Although carbohydrates are not considered essential nutrients in the diets of cats, and are often considered fillers, carbs do play critical roles in your cat’s body. In particular, carbohydrates provide a highly digestible, readily available energy source.
During digestion carbohydrates are broken down to glucose, the preferred source of energy for certain body cells, including the brain. In addition, the consumption of carbohydrates allows protein to be spared for producing and maintaining body tissue, rather than being used for energy production. In humans, some digestion of carbohydrates begins in the mouth. Cats do not have this oral enzyme, so carbohydrates are only broken down in the small intestine.
Including carbohydrates in pet foods allows more flexibility to create recipes with different nutrient values. This is important for animals requiring less protein or fat in the diet, or for pets requiring specific mineral levels due to a health condition. All cat foods contain a balance of carbohydrates, fats and protein. As an example, decreasing the amount of carbohydrate in a food will increase the fat and/or protein content.
Dietary fibre is a unique type of carbohydrate that cannot be digested by a cat’s enzymes. However, it has many benefits. Fibre can help with weight management, improve digestive health and aid in the control of blood glucose levels.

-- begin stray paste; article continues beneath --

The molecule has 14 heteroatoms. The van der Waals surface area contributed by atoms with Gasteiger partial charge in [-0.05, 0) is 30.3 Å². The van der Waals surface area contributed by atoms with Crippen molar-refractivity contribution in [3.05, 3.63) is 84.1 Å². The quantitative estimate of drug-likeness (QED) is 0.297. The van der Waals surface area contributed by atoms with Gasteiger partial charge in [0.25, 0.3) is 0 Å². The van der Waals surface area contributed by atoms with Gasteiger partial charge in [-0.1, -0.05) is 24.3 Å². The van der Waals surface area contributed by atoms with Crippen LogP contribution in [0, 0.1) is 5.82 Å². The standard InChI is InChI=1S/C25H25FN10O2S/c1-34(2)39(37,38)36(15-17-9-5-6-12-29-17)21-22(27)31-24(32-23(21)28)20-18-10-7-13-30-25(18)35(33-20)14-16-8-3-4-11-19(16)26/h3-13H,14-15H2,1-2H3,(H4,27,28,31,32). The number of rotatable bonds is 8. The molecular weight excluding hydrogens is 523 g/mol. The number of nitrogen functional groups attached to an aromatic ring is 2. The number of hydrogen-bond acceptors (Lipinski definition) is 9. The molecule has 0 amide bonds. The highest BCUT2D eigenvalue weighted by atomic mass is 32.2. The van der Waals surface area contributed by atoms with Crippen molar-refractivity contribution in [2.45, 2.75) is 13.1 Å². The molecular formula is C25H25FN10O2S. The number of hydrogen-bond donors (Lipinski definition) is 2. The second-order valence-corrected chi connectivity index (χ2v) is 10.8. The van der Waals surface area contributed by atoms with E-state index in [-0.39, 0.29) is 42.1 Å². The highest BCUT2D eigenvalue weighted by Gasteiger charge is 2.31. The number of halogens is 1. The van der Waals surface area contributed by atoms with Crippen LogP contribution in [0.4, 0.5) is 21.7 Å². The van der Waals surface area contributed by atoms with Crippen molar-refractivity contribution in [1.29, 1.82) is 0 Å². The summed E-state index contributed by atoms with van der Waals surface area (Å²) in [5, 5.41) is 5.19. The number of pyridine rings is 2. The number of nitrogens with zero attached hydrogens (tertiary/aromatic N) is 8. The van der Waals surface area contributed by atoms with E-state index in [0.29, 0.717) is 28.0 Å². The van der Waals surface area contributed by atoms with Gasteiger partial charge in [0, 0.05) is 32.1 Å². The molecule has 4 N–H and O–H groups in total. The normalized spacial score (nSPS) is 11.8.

The shape, texture and density of kibble is dependent on the carbohydrate (starch) content of the food. This is very important, as mouth
feel and the structure of the kibble help to determine palatability, particularly for cats.
Grains are a common source of carbohydrates in cat foods. Examples of grains include oats, barley, rye, corn, rice and wheat. Non-grain carbohydrate sources include pulses (peas, lentils, beans, chickpeas), potato, sweet potato and tapioca.
Written by Dr Jennifer Adolphe PHD Companion Animal Nutrition, Petcurean
We’ve had our Rottweiler "Turbo" from 8 weeks old and we have always had him on one particular brand of dog food. From the age of about 6 months he developed a rash on his stomach, we put this down to change of season, took him to the vet for some medication and it cleared up. One visit to the...